Have you ever sat on a train next to someone screaming into his or her cell phone? Encountered someone spitting on the sidewalk just as you walk by? Or met an individual who makes up a nickname for you and uses it constantly, despite your dislike of it.
Beverly Washington’s Don't Call Me "Bev"! comes to the rescue with “rudeness survival tips,” encouraging us to deal constructively with rudeness. After all, the author says, “If
we don’t address these annoyances, we will internalize the frustration, and that can lead to stress.” Beverly advises us to be proactive in such situations, but without retaliation. She tells us how to gracefully take control!
The motivation for Don't Call Me "Bev"! came from day-to-day experiences in which Ms. Washington noticed that some individuals are oblivious to the need for societal courtesies. She realized that certain people use rudeness as a way to get what they want, or, conversely, as a way of avoidance. The author eventually came to the conclusion that such individuals will try to get away with as much as they can and it’s up to the rest of us to try and stop them from doing so. We must protect ourselves physically, psychologically, spiritually, and emotionally.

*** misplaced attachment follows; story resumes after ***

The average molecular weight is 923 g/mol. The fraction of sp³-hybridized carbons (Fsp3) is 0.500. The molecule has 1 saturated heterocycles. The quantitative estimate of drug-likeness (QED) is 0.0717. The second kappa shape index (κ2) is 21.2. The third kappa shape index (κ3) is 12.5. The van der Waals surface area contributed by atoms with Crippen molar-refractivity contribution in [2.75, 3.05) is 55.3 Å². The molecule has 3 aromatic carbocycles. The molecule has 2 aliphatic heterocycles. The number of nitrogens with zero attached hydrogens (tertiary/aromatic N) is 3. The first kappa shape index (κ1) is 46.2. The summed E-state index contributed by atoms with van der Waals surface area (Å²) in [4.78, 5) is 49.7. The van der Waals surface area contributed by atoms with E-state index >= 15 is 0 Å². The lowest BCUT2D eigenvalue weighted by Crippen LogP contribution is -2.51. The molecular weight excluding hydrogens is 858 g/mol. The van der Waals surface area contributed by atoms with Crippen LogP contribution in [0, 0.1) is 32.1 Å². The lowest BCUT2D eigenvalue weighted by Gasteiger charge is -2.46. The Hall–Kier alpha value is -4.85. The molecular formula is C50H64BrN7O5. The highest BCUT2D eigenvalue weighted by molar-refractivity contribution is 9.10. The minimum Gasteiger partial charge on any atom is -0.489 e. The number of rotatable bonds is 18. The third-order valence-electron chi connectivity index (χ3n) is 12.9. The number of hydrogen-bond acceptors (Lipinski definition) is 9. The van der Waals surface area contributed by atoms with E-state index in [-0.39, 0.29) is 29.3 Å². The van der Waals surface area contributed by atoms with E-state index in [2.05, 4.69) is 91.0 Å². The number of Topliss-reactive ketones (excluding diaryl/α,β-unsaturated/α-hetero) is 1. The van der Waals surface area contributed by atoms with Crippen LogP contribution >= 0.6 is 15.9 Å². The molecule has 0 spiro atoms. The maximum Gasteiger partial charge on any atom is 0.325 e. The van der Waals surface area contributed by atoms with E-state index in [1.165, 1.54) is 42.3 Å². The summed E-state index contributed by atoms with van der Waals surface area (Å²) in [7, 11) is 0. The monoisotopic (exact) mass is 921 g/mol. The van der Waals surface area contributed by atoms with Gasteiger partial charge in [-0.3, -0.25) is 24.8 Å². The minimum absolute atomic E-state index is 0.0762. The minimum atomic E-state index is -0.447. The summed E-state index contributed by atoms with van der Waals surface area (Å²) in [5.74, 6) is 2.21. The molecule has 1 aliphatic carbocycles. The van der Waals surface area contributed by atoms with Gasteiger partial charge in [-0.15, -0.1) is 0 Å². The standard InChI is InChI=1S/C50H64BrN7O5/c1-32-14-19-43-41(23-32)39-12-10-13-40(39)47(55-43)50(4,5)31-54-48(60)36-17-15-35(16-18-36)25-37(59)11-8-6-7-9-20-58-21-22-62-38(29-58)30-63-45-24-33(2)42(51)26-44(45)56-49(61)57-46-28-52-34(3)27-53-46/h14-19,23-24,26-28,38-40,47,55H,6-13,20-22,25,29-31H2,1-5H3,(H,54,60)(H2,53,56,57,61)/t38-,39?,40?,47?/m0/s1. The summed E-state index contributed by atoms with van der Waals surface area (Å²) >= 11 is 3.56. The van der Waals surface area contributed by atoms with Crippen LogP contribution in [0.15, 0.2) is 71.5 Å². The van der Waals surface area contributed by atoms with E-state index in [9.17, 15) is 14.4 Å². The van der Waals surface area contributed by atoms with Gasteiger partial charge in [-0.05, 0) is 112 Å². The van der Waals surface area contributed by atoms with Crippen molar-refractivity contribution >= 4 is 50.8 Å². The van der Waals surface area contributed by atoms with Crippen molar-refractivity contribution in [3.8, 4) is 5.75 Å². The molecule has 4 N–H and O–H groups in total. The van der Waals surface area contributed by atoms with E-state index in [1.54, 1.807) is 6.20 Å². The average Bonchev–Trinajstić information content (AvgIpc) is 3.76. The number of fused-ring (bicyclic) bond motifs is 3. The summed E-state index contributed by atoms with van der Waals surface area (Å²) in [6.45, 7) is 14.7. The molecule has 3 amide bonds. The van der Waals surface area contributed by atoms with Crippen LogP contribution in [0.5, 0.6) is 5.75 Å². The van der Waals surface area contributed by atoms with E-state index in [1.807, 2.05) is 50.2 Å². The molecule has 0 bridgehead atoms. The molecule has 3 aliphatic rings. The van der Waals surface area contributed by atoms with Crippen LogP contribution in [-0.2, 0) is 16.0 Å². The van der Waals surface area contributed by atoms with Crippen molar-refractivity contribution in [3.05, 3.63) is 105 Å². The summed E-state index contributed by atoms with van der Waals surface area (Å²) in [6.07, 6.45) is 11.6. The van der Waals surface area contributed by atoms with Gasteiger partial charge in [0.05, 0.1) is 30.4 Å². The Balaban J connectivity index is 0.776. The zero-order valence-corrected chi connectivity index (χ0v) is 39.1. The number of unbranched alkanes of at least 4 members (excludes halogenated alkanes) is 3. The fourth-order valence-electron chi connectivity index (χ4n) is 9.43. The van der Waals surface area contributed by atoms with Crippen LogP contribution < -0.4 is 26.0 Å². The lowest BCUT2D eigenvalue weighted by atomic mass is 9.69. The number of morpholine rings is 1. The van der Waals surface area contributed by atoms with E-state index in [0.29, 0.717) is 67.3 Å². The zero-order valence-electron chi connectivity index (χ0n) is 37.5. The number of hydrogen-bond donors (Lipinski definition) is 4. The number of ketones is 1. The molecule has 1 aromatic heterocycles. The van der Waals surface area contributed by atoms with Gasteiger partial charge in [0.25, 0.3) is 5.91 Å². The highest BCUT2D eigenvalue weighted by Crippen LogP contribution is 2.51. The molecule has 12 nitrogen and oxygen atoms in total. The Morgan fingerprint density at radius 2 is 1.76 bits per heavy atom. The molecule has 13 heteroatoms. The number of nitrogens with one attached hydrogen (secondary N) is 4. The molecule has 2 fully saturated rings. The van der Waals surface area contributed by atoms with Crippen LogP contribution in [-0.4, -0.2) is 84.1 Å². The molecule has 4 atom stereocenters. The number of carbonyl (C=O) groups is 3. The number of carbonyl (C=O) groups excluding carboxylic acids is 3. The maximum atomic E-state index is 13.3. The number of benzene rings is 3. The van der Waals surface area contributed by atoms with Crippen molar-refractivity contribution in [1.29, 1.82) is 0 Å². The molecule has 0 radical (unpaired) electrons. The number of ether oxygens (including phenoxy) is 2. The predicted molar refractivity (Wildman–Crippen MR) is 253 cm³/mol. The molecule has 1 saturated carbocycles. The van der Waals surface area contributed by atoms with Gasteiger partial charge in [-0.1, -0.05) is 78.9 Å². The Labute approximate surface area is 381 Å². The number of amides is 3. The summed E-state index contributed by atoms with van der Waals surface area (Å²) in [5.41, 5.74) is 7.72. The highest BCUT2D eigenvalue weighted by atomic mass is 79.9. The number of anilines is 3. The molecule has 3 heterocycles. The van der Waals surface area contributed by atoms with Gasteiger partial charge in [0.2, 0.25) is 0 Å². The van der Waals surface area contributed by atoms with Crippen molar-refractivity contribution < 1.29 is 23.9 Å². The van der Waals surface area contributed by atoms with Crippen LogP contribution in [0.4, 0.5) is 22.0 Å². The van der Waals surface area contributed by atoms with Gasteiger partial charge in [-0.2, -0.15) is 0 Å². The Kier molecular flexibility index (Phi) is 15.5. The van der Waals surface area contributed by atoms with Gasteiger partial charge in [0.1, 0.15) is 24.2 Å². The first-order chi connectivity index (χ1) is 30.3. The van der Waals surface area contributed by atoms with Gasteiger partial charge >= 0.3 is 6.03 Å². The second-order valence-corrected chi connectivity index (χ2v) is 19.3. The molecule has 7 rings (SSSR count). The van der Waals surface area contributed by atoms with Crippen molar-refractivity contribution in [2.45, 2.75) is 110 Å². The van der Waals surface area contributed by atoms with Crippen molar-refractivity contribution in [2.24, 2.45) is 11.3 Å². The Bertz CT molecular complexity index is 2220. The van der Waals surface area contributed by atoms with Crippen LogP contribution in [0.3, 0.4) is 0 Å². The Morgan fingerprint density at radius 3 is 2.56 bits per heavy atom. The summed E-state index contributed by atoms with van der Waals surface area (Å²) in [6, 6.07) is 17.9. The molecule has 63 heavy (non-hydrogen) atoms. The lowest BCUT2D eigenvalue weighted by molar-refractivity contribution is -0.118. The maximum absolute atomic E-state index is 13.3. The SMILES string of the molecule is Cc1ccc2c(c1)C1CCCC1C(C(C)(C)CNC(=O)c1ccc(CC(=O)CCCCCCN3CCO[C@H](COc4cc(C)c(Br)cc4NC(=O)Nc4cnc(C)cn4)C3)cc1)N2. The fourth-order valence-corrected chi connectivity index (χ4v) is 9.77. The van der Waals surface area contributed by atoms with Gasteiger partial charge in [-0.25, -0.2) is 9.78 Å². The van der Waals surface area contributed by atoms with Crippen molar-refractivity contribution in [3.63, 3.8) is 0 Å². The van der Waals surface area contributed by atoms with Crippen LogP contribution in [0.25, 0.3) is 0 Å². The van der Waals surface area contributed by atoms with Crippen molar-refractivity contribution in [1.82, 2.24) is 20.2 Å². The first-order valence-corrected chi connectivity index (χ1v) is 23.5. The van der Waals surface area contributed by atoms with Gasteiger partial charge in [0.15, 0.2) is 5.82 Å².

Beverly Washington has a clear, strong message: it’s critical to speak up, to let go, and,in some cases, to move on. We can maintain a healthy sense of self by deciding how much we are willing to take from others. As the author succinctly puts it in the title of her book, Don't Call Me "Bev"!